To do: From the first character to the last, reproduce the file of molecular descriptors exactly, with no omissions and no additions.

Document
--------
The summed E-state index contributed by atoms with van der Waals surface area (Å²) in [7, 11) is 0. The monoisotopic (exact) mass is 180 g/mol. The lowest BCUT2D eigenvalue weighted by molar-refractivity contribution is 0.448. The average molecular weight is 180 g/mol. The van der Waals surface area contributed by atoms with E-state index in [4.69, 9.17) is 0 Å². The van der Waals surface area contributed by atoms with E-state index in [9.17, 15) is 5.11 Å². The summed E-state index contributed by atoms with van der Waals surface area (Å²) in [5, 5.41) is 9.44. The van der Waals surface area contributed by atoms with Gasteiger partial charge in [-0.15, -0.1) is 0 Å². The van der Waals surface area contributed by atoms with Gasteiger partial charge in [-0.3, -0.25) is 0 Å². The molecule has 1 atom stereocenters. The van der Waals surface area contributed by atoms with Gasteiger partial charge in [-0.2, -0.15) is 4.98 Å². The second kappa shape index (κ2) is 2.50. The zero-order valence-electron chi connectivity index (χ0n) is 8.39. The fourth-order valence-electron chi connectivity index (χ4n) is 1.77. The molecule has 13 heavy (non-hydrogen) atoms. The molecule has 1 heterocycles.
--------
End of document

The summed E-state index contributed by atoms with van der Waals surface area (Å²) in [7, 11) is 0. The monoisotopic (exact) mass is 180 g/mol. The lowest BCUT2D eigenvalue weighted by molar-refractivity contribution is 0.448. The average molecular weight is 180 g/mol. The van der Waals surface area contributed by atoms with E-state index in [4.69, 9.17) is 0 Å². The van der Waals surface area contributed by atoms with E-state index in [9.17, 15) is 5.11 Å². The summed E-state index contributed by atoms with van der Waals surface area (Å²) in [5, 5.41) is 9.44. The van der Waals surface area contributed by atoms with Gasteiger partial charge in [-0.15, -0.1) is 0 Å². The van der Waals surface area contributed by atoms with Gasteiger partial charge in [-0.3, -0.25) is 0 Å². The molecule has 1 atom stereocenters. The van der Waals surface area contributed by atoms with Gasteiger partial charge in [-0.2, -0.15) is 4.98 Å². The second kappa shape index (κ2) is 2.50. The zero-order valence-electron chi connectivity index (χ0n) is 8.39. The fourth-order valence-electron chi connectivity index (χ4n) is 1.77. The molecule has 13 heavy (non-hydrogen) atoms. The molecule has 1 heterocycles.